A Legendary Designer Strikes Out on His Own to Redesign Legends

Ian Callum, the noted automotive designer, has started a new company, simply named Callum Design.

Ian Callum, the noted automotive designer, has started a new company, simply named Callum Design. It could just as easily be called Unfinished Business.

Mr. Callum believes there is still mileage left, so to speak, in some notable car designs, and his shop intends to bring certain models of yesteryear forward and show how they retain their vitality in the modern world.

“We are in the business of reimagining,” said Mr. Callum, 66, who has been working out of his design shop in Warwick, England, since retiring in 2019 after two decades as Jaguar Land Rover’s top designer. To date, he and his team of stylists, engineers and fabricators have “reimagined” the Aston Martin Vanquish and the Jaguar Mark 2; most recently they’ve announced a second-generation Corvette project.

“Some stories,” he noted with a wink during an online press event, “are better the second time told.”

The tragedy of automotive design, at least from a stylist’s standpoint, is that the industry treats it as essentially disposable. As soon as the design of one model is completed, the race begins to make it obsolete with a successor.

Great designs often have a shelf life of as little as a year or, at best, a “life cycle” of “a generation” entailing a few model years.

“Great design, timeless design, comes not from seeing other cars,” Mr. Callum explained at a Jaguar symposium a few years back. “It comes from not being able to see them, from being to imagine something entirely new, from whole cloth, as it were.”

While Mr. Callum has been a devoted fan of Jaguar design since his childhood in Scotland, postmodern American design has fueled his imagination.

“What the automotive world got from Bill Mitchell and Harley Earl were more than designs — they were almost the exaggeration of design,” he said, referring to two mid-20th-century General Motors designers. “Expressive, glamorous, the essence of America. Or Hollywood.”

To illustrate his point, he revealed that he had bought a 1956 Chevy from eBay Motors, late one night on an impulse. “I clicked on ‘Buy It Now’ — the seller was in Cleveland,” he said. “He was extremely surprised at who wanted to buy it and where I wanted it shipped. But he agreed.”

Mr. Callum subsequently heaped an enormous amount of love, and subtle design and engineering improvements, upon that cherry-red classic, and perhaps that helped point him toward his newest venture. (His private collection also includes a ’32 Ford and a ’93 Mini.)

Mr. Callum’s first reimagined design involved “bringing forward” his own work on the award-winning Aston Martin DB7 and Vanquish V12 — cars that were in production largely unchanged from the early 1990s to 2018. That’s an eternity in the automotive world.

“The Vanquish was perfect for its time, but it could be better,” he said. “I know, because I designed it.”

So he has tried to visualize how the design and engineering could be advanced, unconstrained by corporate edicts on model life spans and the pence-pinching of an accounting department.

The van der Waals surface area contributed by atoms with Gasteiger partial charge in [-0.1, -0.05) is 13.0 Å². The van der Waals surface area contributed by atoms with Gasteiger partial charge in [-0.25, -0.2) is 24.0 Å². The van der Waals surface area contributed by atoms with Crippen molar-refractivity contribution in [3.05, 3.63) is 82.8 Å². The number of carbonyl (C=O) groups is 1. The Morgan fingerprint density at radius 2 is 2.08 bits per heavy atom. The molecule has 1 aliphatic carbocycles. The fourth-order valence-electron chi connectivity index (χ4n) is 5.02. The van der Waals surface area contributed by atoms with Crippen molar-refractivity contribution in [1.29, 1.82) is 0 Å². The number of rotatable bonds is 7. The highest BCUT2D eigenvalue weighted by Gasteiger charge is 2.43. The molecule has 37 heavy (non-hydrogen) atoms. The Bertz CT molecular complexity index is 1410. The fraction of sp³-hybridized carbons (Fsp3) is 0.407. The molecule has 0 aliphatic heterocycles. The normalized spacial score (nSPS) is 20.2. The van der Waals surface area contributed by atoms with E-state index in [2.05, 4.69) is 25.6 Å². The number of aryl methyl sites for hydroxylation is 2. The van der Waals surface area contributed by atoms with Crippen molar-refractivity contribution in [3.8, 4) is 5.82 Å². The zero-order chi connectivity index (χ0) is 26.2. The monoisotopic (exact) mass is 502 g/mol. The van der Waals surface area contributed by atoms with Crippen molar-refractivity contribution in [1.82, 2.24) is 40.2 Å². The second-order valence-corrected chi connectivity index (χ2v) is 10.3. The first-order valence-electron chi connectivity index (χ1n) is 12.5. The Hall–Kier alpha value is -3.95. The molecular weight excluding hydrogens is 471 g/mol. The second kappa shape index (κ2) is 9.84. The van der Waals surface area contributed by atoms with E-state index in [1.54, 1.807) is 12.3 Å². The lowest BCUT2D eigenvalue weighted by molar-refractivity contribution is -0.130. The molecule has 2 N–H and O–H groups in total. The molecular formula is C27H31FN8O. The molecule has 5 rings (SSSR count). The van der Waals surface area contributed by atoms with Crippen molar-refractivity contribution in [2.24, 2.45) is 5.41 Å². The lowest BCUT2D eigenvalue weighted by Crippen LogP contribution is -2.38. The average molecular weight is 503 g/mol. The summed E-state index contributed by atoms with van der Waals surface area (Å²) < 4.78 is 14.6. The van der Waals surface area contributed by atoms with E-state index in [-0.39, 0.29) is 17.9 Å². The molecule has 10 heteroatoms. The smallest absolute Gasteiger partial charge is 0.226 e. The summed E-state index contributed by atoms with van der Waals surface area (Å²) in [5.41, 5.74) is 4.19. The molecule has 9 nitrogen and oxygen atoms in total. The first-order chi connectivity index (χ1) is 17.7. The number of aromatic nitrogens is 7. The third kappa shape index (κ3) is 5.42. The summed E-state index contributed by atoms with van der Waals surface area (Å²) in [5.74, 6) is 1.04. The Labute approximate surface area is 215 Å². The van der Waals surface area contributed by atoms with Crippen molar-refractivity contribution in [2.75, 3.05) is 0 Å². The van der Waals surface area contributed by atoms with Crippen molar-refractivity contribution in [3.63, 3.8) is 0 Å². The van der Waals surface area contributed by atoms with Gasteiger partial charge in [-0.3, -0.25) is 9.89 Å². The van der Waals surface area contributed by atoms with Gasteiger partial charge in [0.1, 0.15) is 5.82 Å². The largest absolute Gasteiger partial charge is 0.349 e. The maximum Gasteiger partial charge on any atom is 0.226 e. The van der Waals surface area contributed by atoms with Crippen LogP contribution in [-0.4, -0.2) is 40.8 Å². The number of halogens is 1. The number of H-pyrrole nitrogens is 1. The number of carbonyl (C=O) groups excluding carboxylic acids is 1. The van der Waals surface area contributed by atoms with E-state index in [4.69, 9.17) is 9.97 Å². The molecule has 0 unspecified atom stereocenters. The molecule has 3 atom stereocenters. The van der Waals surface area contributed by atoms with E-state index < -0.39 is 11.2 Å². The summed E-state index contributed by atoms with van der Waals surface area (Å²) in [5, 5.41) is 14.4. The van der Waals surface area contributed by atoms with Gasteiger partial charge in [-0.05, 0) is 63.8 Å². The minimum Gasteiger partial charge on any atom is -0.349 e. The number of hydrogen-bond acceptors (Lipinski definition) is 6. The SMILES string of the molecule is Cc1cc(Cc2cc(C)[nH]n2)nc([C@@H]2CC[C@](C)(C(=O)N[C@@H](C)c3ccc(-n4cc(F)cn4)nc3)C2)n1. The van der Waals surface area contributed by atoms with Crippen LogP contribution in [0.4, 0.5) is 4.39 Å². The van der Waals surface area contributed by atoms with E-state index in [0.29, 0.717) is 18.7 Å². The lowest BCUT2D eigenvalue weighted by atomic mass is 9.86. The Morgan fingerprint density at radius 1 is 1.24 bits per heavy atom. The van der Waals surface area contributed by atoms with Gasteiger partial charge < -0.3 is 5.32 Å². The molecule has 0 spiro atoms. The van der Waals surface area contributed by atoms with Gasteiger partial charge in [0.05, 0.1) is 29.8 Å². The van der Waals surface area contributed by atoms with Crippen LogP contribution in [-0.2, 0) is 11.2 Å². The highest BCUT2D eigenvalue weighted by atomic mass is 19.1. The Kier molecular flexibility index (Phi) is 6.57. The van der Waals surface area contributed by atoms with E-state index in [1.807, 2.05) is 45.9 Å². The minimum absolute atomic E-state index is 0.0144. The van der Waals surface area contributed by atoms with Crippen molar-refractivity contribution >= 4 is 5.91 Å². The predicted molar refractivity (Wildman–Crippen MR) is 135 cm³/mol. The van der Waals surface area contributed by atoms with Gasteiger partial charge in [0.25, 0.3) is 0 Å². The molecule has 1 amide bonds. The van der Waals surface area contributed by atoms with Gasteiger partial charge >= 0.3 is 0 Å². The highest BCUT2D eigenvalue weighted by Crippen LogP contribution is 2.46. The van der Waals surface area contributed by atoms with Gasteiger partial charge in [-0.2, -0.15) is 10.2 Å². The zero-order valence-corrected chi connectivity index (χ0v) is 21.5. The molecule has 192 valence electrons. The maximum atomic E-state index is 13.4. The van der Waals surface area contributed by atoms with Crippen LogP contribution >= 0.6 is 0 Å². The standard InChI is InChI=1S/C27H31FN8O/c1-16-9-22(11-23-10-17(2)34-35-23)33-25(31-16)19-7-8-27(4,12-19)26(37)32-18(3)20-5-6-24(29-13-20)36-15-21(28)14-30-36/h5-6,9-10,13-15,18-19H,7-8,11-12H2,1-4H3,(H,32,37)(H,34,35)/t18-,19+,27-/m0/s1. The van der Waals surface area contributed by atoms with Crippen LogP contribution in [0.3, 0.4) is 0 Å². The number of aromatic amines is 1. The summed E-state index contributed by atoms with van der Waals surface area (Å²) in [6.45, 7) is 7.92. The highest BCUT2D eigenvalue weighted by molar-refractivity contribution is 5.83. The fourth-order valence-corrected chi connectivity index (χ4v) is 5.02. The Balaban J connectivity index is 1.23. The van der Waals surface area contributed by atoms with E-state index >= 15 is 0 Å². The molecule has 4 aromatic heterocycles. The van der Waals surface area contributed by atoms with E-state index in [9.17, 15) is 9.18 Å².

The result is the Vanquish 25, of which — as the number suggests — 25 are being built and made available for sale. The asking price is negotiable, because prospective buyers can suggest bespoke details. Figure the bottom line would be somewhere north of half a million dollars. Despite that, Mr. Callum characterized business as “brisk.”

Another model he considers not quite ready to be consigned to vintage car shows or museums, despite its age, is the original Jaguar Mark 2. He counts it among his top five automotive designs of all time (and he’s an owner, too).

Mr. Callum was still in school when it came out; he was so inspired he wrote to its designer, William Lyons, and asked about a position in the company’s design studio. Incredibly, Lyons wrote him back and advised him to study technical drawing.

So it makes a certain amount of sense — especially given his dream-come-true stint as head of Jaguar design — that Mr. Callum would try his hand at reimagining a more relevant Mark 2 for 2021 and beyond. The Callum Mk 2 is a real head-turner — at first a ringer for the original but, parked next to one, an obvious upgrade, albeit a stunning one.

This is another Callum Design limited offering with what some people might consider a staggering asking price, starting upward of $600,000, plus a donor car.

Yet buyers to date hail from Europe, the Middle East and even the United States, where the reimagined models aren’t technically road-legal.

Mr. Callum’s latest project could be his most ambitious so far: a thoroughly modernized version of the second-generation Chevrolet Corvette, which was in production from 1963 to 1967. He’s working with one of the car’s original designers, Peter Brock, 84, who sketched the original split-window coupe back in 1957.

The project is calling the vehicle Ava, which stands for the Latin phrase ad vitam aeternam, meaning “to eternal life.”

Ava will offer “hypermodern performance enveloped in the body and soul of a classic,” Mr. Callum said.

“It is a hugely exciting undertaking,” he said in unveiling the first design renderings. “We want to write a new chapter in this car’s story, using Peter’s original concept and vision, with Callum Design’s expertise in creation and engineering.”

Ava, which is to be built in Ireland, will be electrically powered, capable of producing 1,200 to 2,000 horsepower. The asking price, still being worked out, could reach $2.4 million.

Mr. Callum is coy about what else might be on his future projects list, but it would not be surprising to see something related to the 1965 Buick Riviera. “That car is still spellbinding to look at,” he said. “It is my personal favorite; it will never get old.”